The Case for Annuities in Today’s Market
Financial Professionals and their clients need to manage pressures they have not seen for 20 years: market volatility, inflation, rising interest rates and potentially higher taxes. With fixed income potentially not holding up as a low-risk part of the portfolio, it may be time to look at other strategies to help clients protect their portfolios.
Steve Scanlon is head of individual retirement for Equitable and a member of the operating committee. In this role, he drives the strategy for the individual retirement business, including distribution, product, in-force portfolio, M&A, capital and strategic relationships.
I spoke with Steve on September 29, 2022. To listen to this as a podcast, click here.
What strategies can financial professionals use to invest through this period of higher volatility, rising inflation and interest rates, and potentially higher taxes?
Even an experienced financial professional, somebody who has 10 to 15 years in the profession, has never seen this. In a 60/40 portfolio, the 40 was there to protect the 60. That may not be working as well in this current environment. We're seeing people looking in the alternative space for protection and for income. I place annuities as an asset class of its own in the alternative space. If your clients are looking to address taxes, inflation, rising interest rates, volatile markets – certain annuities may be something for them to consider. We're seeing a lot of financial professionals say, “Maybe my clients are retired, but their money can't retire. I've got to make sure to help them as they look to participate in the upside potential but with the opportunity for partial downside protection.”
Annuities are sometimes thought of as “one size fits all” products. To what degree is that still the case or in what ways have they evolved?
It's not the case at all anymore industry wide. Equitable Financial Life Insurance Company (Equitable Financial) invented a big part of the variable annuity space: the Registered Index-Linked Annuity (RILA) category, which is a buffered equity-participation annuity product. It was true 15 years ago. Even if you didn't want a death benefit, the only way you could get the living benefit was by having a death benefit. Now, for the most part, it is bifurcated. If you just want tax-deferred growth potential, that's the investment-only variable annuity space, which we participate in. If you want partial protection on the downside, you can do that through the RILA category. If you just want income, we created a product, Structured Capital Strategies® Income, last November where you can get a buffer strategy on the upside and get guaranteed income if that's the only thing that you want.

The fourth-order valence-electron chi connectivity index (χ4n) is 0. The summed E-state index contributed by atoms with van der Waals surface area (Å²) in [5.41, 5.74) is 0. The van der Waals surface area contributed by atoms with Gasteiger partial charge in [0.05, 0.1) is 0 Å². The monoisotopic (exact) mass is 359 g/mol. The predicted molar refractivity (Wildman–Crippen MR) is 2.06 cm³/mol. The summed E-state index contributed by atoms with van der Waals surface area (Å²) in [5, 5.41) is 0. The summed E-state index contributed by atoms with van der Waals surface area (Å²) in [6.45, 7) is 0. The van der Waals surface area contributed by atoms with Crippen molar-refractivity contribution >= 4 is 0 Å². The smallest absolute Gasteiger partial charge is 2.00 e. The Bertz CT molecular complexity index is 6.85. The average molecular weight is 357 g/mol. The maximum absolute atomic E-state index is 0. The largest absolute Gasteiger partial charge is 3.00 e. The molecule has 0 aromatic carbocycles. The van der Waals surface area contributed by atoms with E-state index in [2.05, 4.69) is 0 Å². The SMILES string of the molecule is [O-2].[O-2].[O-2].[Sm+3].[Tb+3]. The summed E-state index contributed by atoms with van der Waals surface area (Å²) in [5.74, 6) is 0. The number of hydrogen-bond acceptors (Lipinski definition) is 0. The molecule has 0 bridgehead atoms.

I think about our business and how we work with financial professionals in a very similar fashion to how they work with their clients. We sit down and talk about the individual client’s needs, and then we can help as the financial professional customizes a strategy around that. It's one of the biggest “aha” moments for financial professionals who haven't looked at annuities in years. I've seen this myself several times. They'll say, “I wish you could just do this, or could you do that.” I explain that we've been able to do that for 10 years. They just haven't looked at annuities in that long. Then we encourage them to come back and take a second look, because the annuity business has evolved considerably in the past 10 to 15 years.
What types of clients benefit the most from the partial downside protection that certain variable annuities can offer?
It varies. For the first time in a while, it includes younger people who typically had not looked at annuities in a long time. But they just funded their 401(k) or IRA, and they've got other money earmarked for retirement. They're putting money away in something that's affordable and provides tax-deferred growth. I think about it as a private retirement account. People in retirement have always benefited from the guarantees that annuities offer. But we're seeing high net-worth investors coming in and saying, “I've still got to protect my income.” They ask, “Can I just buy something where I've got a guaranteed income stream?” They used to not want the death benefit, and they wanted the living benefit. Now we are able to say, “What is it that you're looking for?”
It is anywhere from younger people, which is a newer one for us, all the way up to high net-worth clients that need to make sure they take steps to protect their income on some level and most everything in between.